Captain America has weighed in — drug prices must be lowered.
Welcome to the Week in Review.
- Dear Congress: Patients Need You To Keep Fighting
- Patients For Affordable Drugs Now launched a national campaign this week urging members of Congress in 42 House districts to support H.R. 3, which would allow Medicare to negotiate lower drug prices. The campaign includes video ads featuring patient Marcus LaCour, who lives with type 1 diabetes. “Because insulin is so expensive, I’ve had to skip and ration my doses,” Marcus says in one ad. “We need Congress to keep their promises, and get the job done now.” The campaign comes as the fight for drug pricing heats up, with Big Pharma doing everything it can to fight against much-needed drug pricing reform. The message from patients is clear: Congress must stand with patients instead of with pharma’s special interests. — (Fox Business, Axios)
2. The Price Of Pharma’s Unilateral Pricing Power
- During a House Oversight and Reform Committee hearing examining pharma giant AbbVie’s unethical pricing practices, three patient advocates shared their experiences with the impact of the company’s high-priced drugs. “The excessive Humira price forces me to choose every month whether to eat or fill my prescriptions,” Katherine Pepper, who is prescribed Humira injections for psoriatic arthritis, told the committee. “You have the power to change that,” Lynn Scarfuto, who lives with cancer and takes Imbruvica, told the members. — (NBC)
3. H.R. 3 Is Good For Business
- A new analysis estimates that Medicare negotiation would save employers $195 billion and workers $61 billion from 2023 to 2029. Nearly 90 percent of small business owners say in a separate poll that drug costs are too high. 85 percent believe Medicare should be allowed to negotiate the prices of costly prescription drugs. H.R. 3 has a broad reach: It will bring patients, employers, and employees relief. — (West Health, Small Business for America’s Future)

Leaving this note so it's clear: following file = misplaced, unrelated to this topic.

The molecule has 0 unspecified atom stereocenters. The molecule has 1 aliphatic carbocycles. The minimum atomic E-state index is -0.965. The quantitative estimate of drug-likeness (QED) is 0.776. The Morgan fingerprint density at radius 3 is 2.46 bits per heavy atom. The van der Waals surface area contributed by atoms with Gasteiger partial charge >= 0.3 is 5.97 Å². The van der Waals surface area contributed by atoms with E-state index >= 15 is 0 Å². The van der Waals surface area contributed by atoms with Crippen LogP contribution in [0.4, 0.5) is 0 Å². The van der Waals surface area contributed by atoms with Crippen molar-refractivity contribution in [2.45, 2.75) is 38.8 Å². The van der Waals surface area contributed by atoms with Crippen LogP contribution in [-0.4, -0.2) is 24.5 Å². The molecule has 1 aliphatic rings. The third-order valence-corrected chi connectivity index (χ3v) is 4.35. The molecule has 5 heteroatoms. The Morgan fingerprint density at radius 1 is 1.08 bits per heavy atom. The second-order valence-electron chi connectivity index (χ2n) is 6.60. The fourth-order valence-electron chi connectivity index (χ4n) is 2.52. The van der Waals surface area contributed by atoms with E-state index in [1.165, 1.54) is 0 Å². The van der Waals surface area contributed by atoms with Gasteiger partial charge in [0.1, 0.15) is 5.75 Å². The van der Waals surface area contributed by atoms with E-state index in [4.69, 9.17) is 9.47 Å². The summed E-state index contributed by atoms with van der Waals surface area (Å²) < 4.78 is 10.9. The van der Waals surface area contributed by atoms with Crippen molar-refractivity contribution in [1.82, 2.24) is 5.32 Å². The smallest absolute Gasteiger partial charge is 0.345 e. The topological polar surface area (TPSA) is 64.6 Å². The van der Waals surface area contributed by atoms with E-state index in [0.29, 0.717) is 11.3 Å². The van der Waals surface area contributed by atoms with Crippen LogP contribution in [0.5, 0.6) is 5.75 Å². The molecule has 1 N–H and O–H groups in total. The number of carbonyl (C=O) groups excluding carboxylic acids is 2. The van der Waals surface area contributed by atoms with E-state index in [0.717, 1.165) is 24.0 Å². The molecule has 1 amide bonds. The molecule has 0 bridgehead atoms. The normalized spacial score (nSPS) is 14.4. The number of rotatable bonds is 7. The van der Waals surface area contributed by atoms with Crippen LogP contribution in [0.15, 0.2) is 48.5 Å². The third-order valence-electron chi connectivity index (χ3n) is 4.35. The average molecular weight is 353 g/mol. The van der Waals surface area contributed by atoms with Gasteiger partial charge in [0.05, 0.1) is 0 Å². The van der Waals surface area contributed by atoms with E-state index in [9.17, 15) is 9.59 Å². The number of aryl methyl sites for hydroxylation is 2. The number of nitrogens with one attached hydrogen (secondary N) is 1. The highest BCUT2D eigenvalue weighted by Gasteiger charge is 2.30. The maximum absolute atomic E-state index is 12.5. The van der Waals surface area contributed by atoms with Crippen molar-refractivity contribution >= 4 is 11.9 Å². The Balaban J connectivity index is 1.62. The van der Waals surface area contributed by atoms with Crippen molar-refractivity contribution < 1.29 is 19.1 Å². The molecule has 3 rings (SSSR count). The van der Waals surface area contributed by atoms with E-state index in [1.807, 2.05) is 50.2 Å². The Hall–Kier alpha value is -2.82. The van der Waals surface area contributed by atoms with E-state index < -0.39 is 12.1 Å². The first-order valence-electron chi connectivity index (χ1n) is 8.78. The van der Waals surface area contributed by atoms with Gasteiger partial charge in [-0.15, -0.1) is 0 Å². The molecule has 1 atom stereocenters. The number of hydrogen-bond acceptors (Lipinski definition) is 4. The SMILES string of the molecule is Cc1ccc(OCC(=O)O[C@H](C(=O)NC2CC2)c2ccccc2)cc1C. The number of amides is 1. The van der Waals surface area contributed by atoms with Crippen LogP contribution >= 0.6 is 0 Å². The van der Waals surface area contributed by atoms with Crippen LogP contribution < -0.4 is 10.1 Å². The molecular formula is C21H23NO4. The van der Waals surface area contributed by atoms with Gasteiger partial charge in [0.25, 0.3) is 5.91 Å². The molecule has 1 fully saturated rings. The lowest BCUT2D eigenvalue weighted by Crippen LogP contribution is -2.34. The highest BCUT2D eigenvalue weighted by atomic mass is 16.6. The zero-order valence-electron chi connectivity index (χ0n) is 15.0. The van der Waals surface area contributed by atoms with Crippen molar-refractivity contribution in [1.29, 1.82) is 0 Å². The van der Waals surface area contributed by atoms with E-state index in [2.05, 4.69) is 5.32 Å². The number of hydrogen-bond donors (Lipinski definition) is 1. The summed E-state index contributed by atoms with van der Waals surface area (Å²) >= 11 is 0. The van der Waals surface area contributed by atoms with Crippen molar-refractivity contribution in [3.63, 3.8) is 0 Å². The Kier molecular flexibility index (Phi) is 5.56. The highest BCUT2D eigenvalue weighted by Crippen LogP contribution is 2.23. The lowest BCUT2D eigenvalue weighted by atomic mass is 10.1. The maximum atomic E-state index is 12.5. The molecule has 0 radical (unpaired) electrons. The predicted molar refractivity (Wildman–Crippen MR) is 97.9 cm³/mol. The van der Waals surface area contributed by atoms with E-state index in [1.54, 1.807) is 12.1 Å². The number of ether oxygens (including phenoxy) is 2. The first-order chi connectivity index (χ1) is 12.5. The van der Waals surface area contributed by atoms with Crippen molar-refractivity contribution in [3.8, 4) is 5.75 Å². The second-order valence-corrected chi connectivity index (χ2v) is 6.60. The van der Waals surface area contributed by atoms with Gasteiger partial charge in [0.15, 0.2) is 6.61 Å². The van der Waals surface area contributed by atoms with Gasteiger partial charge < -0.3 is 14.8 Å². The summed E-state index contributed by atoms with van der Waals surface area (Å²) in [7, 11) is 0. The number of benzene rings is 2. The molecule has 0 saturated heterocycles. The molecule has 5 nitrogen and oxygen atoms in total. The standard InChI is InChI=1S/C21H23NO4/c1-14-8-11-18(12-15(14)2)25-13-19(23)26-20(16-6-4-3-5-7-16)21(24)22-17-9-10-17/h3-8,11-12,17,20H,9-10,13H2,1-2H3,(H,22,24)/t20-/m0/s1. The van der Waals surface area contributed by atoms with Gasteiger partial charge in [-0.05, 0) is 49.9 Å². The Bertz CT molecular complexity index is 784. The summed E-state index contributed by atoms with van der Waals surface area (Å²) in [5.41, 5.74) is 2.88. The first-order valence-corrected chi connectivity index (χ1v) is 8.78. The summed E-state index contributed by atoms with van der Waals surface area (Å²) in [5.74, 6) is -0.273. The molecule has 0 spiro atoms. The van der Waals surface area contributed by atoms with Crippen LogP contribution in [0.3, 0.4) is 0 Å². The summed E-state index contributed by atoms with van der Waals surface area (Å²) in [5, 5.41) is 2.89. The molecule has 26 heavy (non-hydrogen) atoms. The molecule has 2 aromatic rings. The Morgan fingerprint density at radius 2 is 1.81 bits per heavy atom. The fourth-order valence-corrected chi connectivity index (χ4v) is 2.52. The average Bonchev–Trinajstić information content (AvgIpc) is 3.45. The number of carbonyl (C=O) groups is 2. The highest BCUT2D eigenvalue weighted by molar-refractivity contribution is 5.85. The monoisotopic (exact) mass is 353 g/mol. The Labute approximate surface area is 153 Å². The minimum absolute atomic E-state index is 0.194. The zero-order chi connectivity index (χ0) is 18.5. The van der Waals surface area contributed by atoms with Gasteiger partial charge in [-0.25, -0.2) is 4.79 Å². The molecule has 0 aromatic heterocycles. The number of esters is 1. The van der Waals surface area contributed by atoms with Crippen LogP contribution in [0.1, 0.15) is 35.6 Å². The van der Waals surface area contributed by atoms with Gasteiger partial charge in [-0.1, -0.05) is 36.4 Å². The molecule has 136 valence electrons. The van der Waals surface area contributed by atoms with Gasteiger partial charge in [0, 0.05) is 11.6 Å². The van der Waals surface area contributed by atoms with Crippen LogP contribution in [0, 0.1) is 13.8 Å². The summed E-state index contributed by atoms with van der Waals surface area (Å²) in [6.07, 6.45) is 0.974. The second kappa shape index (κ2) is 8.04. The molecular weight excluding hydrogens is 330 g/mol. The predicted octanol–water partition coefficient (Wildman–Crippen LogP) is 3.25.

4. Patent Abuse Alert
- A report from drug patent watchdog I-MAK delves into Merck’s abusive patent practices on its cancer drug Keytruda, which currently has an annual price of over $165,000. The 53 patents Merck has received on the drug have extended Merck’s monopoly pricing period by an additional eight years. During that time, it’s estimated Americans will spend $137 billion on Keytruda. It’s a prime example of how drug companies weaponize a patent system meant to reward innovation and use it to turn billions in profit. — (I-MAK)
5. Patients Take On State Capitols
- Patients also made their voices heard in state legislatures this week. In Colorado, patient advocate Kris Garcia shared his story in support of a bill that would establish a prescription drug affordability board. “I had to give up my dream of being a business owner because of how expensive my medications were,” Kris said. The bill was passed out of the House Health and Insurance Committee on a 8-4 vote. Oregon patient advocate Joanna Olson, who takes Eliquis, delivered testimony in support of a bill that would ban collusive “pay-for-delay” deals between drug manufacturers. “Every time I pick up the prescription, I think about leaving without the drug,” Joanna shared. — (P4ADNow)